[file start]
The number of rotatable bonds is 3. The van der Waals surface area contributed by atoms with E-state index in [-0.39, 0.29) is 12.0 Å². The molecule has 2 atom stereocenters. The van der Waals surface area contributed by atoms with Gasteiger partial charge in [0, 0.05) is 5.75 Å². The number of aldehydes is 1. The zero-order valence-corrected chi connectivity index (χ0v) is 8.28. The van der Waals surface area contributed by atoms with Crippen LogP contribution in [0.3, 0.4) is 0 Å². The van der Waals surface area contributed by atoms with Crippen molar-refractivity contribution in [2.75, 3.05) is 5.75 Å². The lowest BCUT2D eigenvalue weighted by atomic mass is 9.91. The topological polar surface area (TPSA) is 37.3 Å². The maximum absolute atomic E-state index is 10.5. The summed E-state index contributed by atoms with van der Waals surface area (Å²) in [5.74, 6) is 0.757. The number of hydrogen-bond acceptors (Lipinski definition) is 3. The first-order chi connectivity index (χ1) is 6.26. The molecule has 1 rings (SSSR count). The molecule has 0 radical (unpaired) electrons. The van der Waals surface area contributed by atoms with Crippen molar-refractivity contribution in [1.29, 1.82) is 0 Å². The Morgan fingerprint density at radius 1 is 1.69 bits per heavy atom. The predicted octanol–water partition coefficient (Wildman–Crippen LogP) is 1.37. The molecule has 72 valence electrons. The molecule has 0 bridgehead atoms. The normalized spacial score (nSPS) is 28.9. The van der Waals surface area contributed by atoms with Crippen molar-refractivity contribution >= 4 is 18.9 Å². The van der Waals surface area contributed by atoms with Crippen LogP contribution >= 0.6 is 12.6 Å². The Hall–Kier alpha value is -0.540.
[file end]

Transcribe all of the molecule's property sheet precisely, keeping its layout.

The number of rotatable bonds is 3. The van der Waals surface area contributed by atoms with E-state index in [-0.39, 0.29) is 12.0 Å². The molecule has 2 atom stereocenters. The van der Waals surface area contributed by atoms with Gasteiger partial charge in [0, 0.05) is 5.75 Å². The number of aldehydes is 1. The zero-order valence-corrected chi connectivity index (χ0v) is 8.28. The van der Waals surface area contributed by atoms with Crippen LogP contribution in [0.3, 0.4) is 0 Å². The van der Waals surface area contributed by atoms with Crippen molar-refractivity contribution in [2.75, 3.05) is 5.75 Å². The lowest BCUT2D eigenvalue weighted by atomic mass is 9.91. The topological polar surface area (TPSA) is 37.3 Å². The maximum absolute atomic E-state index is 10.5. The summed E-state index contributed by atoms with van der Waals surface area (Å²) in [5.74, 6) is 0.757. The number of hydrogen-bond acceptors (Lipinski definition) is 3. The first-order chi connectivity index (χ1) is 6.26. The molecule has 1 rings (SSSR count). The molecule has 0 radical (unpaired) electrons. The van der Waals surface area contributed by atoms with Crippen molar-refractivity contribution in [1.29, 1.82) is 0 Å². The Morgan fingerprint density at radius 1 is 1.69 bits per heavy atom. The predicted octanol–water partition coefficient (Wildman–Crippen LogP) is 1.37. The molecule has 72 valence electrons. The molecule has 0 bridgehead atoms. The normalized spacial score (nSPS) is 28.9. The van der Waals surface area contributed by atoms with Crippen molar-refractivity contribution >= 4 is 18.9 Å². The van der Waals surface area contributed by atoms with Crippen LogP contribution >= 0.6 is 12.6 Å². The Hall–Kier alpha value is -0.540.